A legal amendment that was made during the COVID-19 pandemic allowing the witnessing of wills to take place via videoconferencing has officially expired. As of 31 January 2024, the...Continue reading
For people with substantial estates, the concern that the next generation might not deal wisely with a large inheritance is a common one.
When the owner of a successful company had such a worry, he arranged for his will to be drafted in such a way as to transfer his shareholding in the company into a discretionary trust for the benefit of his partner and children.
The will was drafted with a standard ‘nil-rate band’ clause for Inheritance Tax (IHT) purposes. Such clauses are common and operate to transfer into the trust the maximum amount allowable before an IHT liability would arise (currently £325,000).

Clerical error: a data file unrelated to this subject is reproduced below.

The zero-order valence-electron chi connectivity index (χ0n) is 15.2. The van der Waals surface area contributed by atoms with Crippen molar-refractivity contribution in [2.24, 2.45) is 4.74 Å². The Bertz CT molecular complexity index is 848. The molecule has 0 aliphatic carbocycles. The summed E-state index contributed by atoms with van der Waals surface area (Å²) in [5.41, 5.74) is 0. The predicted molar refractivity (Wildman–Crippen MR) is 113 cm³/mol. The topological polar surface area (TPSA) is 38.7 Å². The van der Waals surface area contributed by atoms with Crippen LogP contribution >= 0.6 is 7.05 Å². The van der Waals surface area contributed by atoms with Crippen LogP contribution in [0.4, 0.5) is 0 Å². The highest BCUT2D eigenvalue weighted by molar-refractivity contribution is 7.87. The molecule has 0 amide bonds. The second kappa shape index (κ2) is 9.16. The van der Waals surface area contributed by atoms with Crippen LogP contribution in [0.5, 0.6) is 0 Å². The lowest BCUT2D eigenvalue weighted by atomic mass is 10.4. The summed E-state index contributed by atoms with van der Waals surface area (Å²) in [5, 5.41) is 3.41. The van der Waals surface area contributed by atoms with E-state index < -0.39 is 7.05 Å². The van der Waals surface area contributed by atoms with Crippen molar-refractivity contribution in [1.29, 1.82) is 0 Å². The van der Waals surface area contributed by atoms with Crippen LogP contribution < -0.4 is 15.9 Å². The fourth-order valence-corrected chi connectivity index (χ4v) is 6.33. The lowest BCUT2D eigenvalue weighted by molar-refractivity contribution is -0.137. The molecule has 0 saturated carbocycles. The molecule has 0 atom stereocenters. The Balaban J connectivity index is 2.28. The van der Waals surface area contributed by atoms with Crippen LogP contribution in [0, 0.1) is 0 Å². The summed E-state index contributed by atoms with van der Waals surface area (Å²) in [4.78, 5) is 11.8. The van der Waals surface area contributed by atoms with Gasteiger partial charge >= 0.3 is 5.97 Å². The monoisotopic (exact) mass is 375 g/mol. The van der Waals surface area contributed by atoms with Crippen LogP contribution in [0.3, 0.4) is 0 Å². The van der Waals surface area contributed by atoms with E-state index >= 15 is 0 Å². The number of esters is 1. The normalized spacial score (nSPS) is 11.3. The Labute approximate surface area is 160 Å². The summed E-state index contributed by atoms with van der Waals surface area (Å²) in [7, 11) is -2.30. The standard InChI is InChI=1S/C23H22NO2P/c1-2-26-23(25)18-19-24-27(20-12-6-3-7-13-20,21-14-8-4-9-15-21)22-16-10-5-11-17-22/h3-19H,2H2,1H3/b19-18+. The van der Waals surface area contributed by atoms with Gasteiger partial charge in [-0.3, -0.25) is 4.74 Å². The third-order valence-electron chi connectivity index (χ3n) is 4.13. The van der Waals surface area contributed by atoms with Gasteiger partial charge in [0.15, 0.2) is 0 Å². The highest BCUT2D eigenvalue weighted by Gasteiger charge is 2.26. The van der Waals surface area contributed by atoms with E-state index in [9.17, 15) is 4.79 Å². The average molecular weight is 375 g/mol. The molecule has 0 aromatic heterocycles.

However, the will was drafted by an inexperienced solicitor, and the clause used was not appropriate for the circumstances. In practice, it resulted in the establishment of a trust that contained no assets.
When the man died and the mistake came to light, his family went to the High Court to have his will rectified to give effect to his obvious intentions. Fortunately for all concerned, the Court accepted that the will as drafted contained a ‘clerical error’ and ordered that the nil-rate band clause should be interpreted as having the inappropriate wording removed, allowing the business assets to pass into the trust.
The drafting of a will should be done with great care, as changing its terms after the death of the testator can be a difficult and costly process, reducing the distributable estate and causing unnecessary delay.